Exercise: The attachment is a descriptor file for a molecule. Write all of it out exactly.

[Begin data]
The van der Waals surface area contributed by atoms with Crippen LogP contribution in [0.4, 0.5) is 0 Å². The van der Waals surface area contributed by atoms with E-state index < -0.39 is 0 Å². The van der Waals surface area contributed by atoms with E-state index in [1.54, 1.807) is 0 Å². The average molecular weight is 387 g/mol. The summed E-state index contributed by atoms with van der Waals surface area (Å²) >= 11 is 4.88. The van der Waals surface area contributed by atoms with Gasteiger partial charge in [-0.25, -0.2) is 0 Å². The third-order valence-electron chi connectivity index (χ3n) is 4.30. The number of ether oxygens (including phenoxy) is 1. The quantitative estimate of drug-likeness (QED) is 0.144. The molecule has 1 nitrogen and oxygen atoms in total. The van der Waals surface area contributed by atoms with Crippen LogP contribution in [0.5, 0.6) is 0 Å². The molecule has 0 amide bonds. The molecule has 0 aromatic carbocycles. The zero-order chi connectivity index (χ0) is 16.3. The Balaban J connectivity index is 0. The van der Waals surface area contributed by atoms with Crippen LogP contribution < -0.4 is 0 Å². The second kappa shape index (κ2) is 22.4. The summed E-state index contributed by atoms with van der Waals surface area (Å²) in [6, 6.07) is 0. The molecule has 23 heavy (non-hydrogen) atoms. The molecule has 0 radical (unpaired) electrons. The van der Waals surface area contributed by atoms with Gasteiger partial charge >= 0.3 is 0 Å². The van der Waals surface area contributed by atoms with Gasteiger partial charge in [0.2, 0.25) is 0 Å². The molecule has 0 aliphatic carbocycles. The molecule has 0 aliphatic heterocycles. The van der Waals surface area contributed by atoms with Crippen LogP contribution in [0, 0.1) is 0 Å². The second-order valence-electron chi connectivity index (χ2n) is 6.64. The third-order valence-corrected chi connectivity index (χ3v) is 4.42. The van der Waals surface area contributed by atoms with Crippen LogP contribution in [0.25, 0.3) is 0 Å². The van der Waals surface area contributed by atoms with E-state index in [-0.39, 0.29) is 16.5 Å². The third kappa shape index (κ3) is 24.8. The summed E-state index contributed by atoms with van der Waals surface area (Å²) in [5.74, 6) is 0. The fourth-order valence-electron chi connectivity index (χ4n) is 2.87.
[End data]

The van der Waals surface area contributed by atoms with Crippen LogP contribution in [0.4, 0.5) is 0 Å². The van der Waals surface area contributed by atoms with E-state index < -0.39 is 0 Å². The van der Waals surface area contributed by atoms with E-state index in [1.54, 1.807) is 0 Å². The average molecular weight is 387 g/mol. The summed E-state index contributed by atoms with van der Waals surface area (Å²) >= 11 is 4.88. The van der Waals surface area contributed by atoms with Gasteiger partial charge in [-0.25, -0.2) is 0 Å². The third-order valence-electron chi connectivity index (χ3n) is 4.30. The number of ether oxygens (including phenoxy) is 1. The quantitative estimate of drug-likeness (QED) is 0.144. The molecule has 1 nitrogen and oxygen atoms in total. The van der Waals surface area contributed by atoms with Crippen LogP contribution in [0.5, 0.6) is 0 Å². The molecule has 0 amide bonds. The molecule has 0 aromatic carbocycles. The zero-order chi connectivity index (χ0) is 16.3. The Balaban J connectivity index is 0. The van der Waals surface area contributed by atoms with Crippen LogP contribution < -0.4 is 0 Å². The second kappa shape index (κ2) is 22.4. The summed E-state index contributed by atoms with van der Waals surface area (Å²) in [6, 6.07) is 0. The molecule has 23 heavy (non-hydrogen) atoms. The molecule has 0 radical (unpaired) electrons. The van der Waals surface area contributed by atoms with Gasteiger partial charge >= 0.3 is 0 Å². The van der Waals surface area contributed by atoms with Gasteiger partial charge in [0.2, 0.25) is 0 Å². The molecule has 0 aliphatic carbocycles. The molecule has 0 aliphatic heterocycles. The van der Waals surface area contributed by atoms with Crippen LogP contribution in [0, 0.1) is 0 Å². The second-order valence-electron chi connectivity index (χ2n) is 6.64. The third-order valence-corrected chi connectivity index (χ3v) is 4.42. The van der Waals surface area contributed by atoms with Crippen LogP contribution in [0.25, 0.3) is 0 Å². The van der Waals surface area contributed by atoms with E-state index in [-0.39, 0.29) is 16.5 Å². The third kappa shape index (κ3) is 24.8. The summed E-state index contributed by atoms with van der Waals surface area (Å²) in [5.74, 6) is 0. The fourth-order valence-electron chi connectivity index (χ4n) is 2.87.